Systems thinking: a cautionary tale (cats in Borneo)

This whiteboard animation video about systems thinking tells a story of cats in Borneo (a.k.a. Operation Cat Drop parachuting cats) that occurred in Borneo in the 1950’s. It is a reminder that when solutions are implemented without a systems perspective they often create new problems.

More details in this book “Parachuting Cats into Borneo”:

We live in complex systems. Systems thinking is important to take into account in our sustainable development to make sure that we take all systems into account before acting and trying to solve our sustainability problems.

As a result of not using systems thinking in this story, the World Health Organization decided to parachute live cats into Borneo. “Operation Cat Drop” occurred courtesy of the Royal Air Force and eventually stabilized the situation.

Indonesian Subtitles: Shanty Syahril

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Videos are created by Alexandre Magnin using years of experience drawing and working as a sustainability consultant with businesses and communities:

Thank you to The Natural Step Canada and all our patrons for supporting us.

If you are interested to learn more about systems thinking, check out the Top 15 Systems Thinking Books and follow Gene Bellinger @SystemsThinking.

Narration: Sarah Brooks
Music “The Messenger” by Silent Partner

Thank you to our volunteer for the Portuguese subtitles: André Ribeiro Winter
Thank you to our volunteer for the Turkish subtitles: Tuba Atabey, Gül Ulu, Okan Türkeş, Ezgi Topuz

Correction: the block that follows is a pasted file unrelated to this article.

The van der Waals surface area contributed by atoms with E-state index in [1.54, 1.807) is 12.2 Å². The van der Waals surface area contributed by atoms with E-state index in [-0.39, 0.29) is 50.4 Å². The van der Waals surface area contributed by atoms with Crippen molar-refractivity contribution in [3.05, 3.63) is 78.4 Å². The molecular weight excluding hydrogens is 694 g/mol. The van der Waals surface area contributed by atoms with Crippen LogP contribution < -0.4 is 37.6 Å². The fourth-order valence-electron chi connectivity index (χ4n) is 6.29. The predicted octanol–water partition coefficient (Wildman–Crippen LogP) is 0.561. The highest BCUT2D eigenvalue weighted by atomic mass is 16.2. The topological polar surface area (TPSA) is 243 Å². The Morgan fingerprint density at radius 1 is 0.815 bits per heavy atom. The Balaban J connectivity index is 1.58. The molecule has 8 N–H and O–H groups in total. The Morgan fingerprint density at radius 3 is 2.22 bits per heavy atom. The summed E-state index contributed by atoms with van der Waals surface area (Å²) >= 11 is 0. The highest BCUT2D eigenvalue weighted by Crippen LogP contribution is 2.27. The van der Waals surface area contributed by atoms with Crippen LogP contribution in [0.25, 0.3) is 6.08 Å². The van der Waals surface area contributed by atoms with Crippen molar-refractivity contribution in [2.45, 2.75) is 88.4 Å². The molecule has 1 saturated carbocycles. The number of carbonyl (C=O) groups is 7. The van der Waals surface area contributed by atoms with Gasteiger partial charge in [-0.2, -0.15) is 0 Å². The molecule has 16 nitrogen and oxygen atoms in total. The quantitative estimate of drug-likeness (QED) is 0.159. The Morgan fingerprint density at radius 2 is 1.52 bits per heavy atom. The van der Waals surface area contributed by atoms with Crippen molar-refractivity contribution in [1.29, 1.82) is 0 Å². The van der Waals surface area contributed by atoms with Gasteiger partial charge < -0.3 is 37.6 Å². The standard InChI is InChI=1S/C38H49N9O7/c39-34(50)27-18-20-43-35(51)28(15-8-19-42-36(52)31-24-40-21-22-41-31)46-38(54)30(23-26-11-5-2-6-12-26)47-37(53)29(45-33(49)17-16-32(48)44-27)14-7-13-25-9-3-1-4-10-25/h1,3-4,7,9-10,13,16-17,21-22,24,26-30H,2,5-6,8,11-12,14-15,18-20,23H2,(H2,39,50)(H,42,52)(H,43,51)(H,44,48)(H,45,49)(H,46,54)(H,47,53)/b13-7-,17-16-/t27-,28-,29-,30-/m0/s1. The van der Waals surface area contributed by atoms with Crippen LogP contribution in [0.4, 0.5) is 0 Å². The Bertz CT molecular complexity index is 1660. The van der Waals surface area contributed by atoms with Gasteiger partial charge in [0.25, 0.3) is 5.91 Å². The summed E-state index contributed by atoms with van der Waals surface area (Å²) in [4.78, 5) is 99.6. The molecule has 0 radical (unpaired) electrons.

Inspired by a true story…

In the 1950s, the Dayak people of Borneo, an island in Southeast Asia, were suffering from an outbreak of malaria, so they called the World Health Organization for help. The World Health Organization had a ready-made solution, which was to spray copious amounts of DDT around the island. With the application of DDT, the mosquitoes that carried the malaria were knocked down, and so was the malaria.

There were some interesting side effects, though. The first was that the roofs of people’s houses began to collapse on their heads (sound 50-52). It seems the DDT not only killed off the malaria-carrying mosquitoes, but it also killed a species of parasitic wasp that up to that point had controlled a population of thatch-eating caterpillars. Without the wasps, the caterpillars multiplied and flourished, and began munching their way through the villagers’ roofs.

That was just the beginning. The DDT affected a lot of the island’s other insects, which were eaten by the resident population of small lizards called geckos. The biological half-life of DDT is around 8 years, so animals like geckos do not metabolize it very fast, and it stays in their system for a long time. Over time, the geckos began to accumulate pretty high loads of DDT, and while they tolerated the DDT fairly well, the island’s resident cats, which dined on the geckos, did not. The cats ate the geckos and the DDT contained in the geckos killed the cats. With the cats gone, the island’s population of rats came out to play and we all know what happens when rats multiply and flourish. Pretty soon the Dayak people were back on the phone to the World Health Organization, only this time it wasn’t malaria they were complaining about. It was plague and the destruction of their grain stores caused by the overpopulation of rats. This time, though, the World Health Organization didn’t have a ready-made solution and had to invent one: they decided to parachute live cats into Borneo. “Operation Cat Drop” occurred courtesy of the Royal Air Force and eventually stabilized the situation.

If you don’t understand the inter-relatedness of things, solutions often cause more problems
Simple questions often require complex and reflective thinking if good solutions are to be found
It is always better to manage by design than by default